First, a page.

Monday, October 27, 2008

The Man in the Arena

Two items of note this day:
1) Today is the 150th anniversary of the birth of Theodore Roosevelt, one of our great presidents.

2) Today Kramnik won the 10th game of the World Championship match with Anand. He is now two points behind with only two games to play. Not good odds, but better than three points behind with three games to play!
In honor of Roosevelt, Kramnik, Anand, and chessplayers everywhere, we recall this passage from Roosevelt's classic speech, "The Man in the Arena."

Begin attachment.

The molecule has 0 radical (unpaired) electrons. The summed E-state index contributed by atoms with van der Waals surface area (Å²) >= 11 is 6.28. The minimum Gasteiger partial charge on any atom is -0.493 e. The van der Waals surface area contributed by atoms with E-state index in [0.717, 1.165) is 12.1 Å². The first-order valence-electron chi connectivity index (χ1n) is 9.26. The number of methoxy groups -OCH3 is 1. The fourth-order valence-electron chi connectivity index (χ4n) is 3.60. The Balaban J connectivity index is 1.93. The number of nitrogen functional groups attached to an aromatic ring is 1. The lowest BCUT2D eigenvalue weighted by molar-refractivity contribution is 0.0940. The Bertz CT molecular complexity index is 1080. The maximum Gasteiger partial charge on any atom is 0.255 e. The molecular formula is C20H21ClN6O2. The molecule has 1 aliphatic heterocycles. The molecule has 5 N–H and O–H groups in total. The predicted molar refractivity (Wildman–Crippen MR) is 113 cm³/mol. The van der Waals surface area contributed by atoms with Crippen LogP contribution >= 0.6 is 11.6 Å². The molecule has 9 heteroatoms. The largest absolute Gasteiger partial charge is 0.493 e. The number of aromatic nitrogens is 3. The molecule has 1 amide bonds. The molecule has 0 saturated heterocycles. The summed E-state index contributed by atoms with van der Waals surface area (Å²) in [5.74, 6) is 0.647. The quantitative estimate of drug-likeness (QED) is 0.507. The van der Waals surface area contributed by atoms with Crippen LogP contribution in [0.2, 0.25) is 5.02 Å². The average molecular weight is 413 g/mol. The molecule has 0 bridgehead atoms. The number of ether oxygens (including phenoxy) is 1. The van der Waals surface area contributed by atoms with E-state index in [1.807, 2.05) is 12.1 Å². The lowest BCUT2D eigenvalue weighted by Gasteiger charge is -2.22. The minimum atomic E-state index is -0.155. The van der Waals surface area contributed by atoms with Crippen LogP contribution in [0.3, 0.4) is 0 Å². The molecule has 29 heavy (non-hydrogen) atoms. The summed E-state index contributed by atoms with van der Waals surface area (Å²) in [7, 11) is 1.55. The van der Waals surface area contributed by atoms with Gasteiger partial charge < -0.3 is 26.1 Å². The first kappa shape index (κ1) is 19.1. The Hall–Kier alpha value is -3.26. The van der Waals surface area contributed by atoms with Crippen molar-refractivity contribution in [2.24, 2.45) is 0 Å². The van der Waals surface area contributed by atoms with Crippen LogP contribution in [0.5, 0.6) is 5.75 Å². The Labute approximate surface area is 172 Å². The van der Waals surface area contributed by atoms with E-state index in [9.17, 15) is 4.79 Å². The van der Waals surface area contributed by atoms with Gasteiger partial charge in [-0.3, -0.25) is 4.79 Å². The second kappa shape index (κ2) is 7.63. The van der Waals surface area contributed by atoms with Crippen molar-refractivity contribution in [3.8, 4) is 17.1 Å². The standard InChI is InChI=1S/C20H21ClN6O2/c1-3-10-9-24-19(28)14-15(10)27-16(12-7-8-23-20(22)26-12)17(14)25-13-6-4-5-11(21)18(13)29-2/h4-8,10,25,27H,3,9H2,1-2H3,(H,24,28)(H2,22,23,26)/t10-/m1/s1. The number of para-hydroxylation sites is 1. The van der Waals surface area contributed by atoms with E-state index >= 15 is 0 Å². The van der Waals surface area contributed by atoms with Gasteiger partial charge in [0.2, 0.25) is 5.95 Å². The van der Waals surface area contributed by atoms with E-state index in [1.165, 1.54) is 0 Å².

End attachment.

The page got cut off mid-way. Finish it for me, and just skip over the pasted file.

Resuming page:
"It is not the critic who counts; not the man who points out how the strong man stumbles, or where the doer of deeds could have done them better. The credit belongs to the man who is actually in the arena, whose face is marred by dust and sweat and blood; who strives valiantly; who errs, who comes short again and again, because there is no effort without error and shortcoming; but who does actually strive to do the deeds; who knows great enthusiasms, the great devotions; who spends himself in a worthy cause; who at the best knows in the end the triumph of high achievement, and who at the worst, if he fails, at least fails while daring greatly, so that his place shall never be with those cold and timid souls who neither know victory nor defeat."